HIIT Running Workout

HIIT Running Workout

High-intensity interval training has become incredibly popular in the last decade because it allows for quick and effective workouts.

That said, jumping into a HIIT running workout with no experience might not be the best option.

Let’s see why that is, discuss some safety rules for optimal performance, and briefly examine how I do things.

Table of Contents

A Quick Look at My Routine

My routine is relatively simple and flexible. Once I warm up (more on that below), I alternate between 30 seconds of fast running (at 70-80% of my maximum) and a minute of walking. 

Depending on my free time and how I feel that day, I would do this for as little as 10 minutes or up to half an hour.

Rules For a Safe and Effective HIIT Running Workout

The goal of a good running HIIT workout is to work up to a high intensity but safely, which is easier said than done. Here are some things to consider:

  • Target heart rate: 80+ % of your maximum heart rate (MHR). A common way to measure MHR is by subtracting age in years from 220. For instance, if someone is 35, their MHR would be 185 (220 – 35). The target heart rate for that person would be 148+ beats per minute.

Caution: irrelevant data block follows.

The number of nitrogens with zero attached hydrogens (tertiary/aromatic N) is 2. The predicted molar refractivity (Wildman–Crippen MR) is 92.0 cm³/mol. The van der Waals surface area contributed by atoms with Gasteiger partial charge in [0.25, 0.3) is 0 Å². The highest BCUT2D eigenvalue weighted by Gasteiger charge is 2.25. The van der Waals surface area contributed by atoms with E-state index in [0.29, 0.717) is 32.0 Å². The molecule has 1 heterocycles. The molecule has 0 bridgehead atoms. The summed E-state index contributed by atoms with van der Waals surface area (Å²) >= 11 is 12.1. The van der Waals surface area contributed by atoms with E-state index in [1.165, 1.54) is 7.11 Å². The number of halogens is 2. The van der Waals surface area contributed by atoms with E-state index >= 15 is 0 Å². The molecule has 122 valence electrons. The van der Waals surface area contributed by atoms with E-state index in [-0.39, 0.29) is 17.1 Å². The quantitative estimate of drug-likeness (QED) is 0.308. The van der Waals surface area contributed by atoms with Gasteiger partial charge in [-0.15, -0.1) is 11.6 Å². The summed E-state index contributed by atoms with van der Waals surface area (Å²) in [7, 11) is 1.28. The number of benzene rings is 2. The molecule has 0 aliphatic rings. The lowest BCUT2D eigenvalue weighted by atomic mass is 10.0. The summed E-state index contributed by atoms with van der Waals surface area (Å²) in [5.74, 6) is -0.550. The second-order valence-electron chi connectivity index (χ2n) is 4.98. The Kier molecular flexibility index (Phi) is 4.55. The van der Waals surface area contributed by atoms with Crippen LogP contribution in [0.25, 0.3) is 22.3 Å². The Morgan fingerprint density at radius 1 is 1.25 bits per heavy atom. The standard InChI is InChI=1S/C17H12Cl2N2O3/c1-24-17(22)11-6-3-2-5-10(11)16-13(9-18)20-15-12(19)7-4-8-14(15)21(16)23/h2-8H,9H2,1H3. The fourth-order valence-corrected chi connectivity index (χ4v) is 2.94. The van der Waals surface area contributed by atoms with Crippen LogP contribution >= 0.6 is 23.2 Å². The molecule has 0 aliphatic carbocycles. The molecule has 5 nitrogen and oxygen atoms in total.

• Warming up: given the high intensity, a proper warm-up is a must. Start with static and dynamic stretching, do some light cardio (e.g., jogging), and gradually increase the intensity. No joint or muscle should feel stiff before your workout starts.
  • Previous day prep: Fuel yourself with enough carbs and protein to support your muscles and performance. Also, hydrate yourself well––aim for up to 3.7 liters of liquids if you’re a man or 2.7 liters if you’re a woman. This further supports performance and may reduce lactic acid build-up and cramps during training.
  • Progression: Start at a low intensity you can handle safely and gradually increase the difficulty from week to week. For example, the first week’s runs could be slightly quicker than jogging. Then, week two could be a bit faster, and so on. Take note of what distance you cover during each round (say, 30 seconds) and gradually increase the speed to cover more distance.
  • Frequency: Start with just one or two HIIT running workouts per week. Remember that these workouts will be more intense and difficult to recover from, so doing them daily doesn’t make sense.

HIIT Running Workout

Warm-Up

Do 5-10 minutes of low-intensity cardio, such as jogging, and follow up with some light stretching, particularly of the quads, adductors, and hamstrings.

The Workout

Run at around 80% of your MHR for 30 seconds. Follow each running bout with a minute of slow walking to recover. Start with 10 to 15 total rounds two times per week.

Progression

Gradually increase your speed to cover a greater distance during each 30-second running bout. Use a log or app to write down your progress from week to week.

Safety

Never skip warm-ups, and listen to your body while running. Don’t be afraid to cut a workout short if a muscle or joint feels particularly stiff or achy.

Click to learn about 45-minute HIIT Workouts.

Click to see our medical disclosure.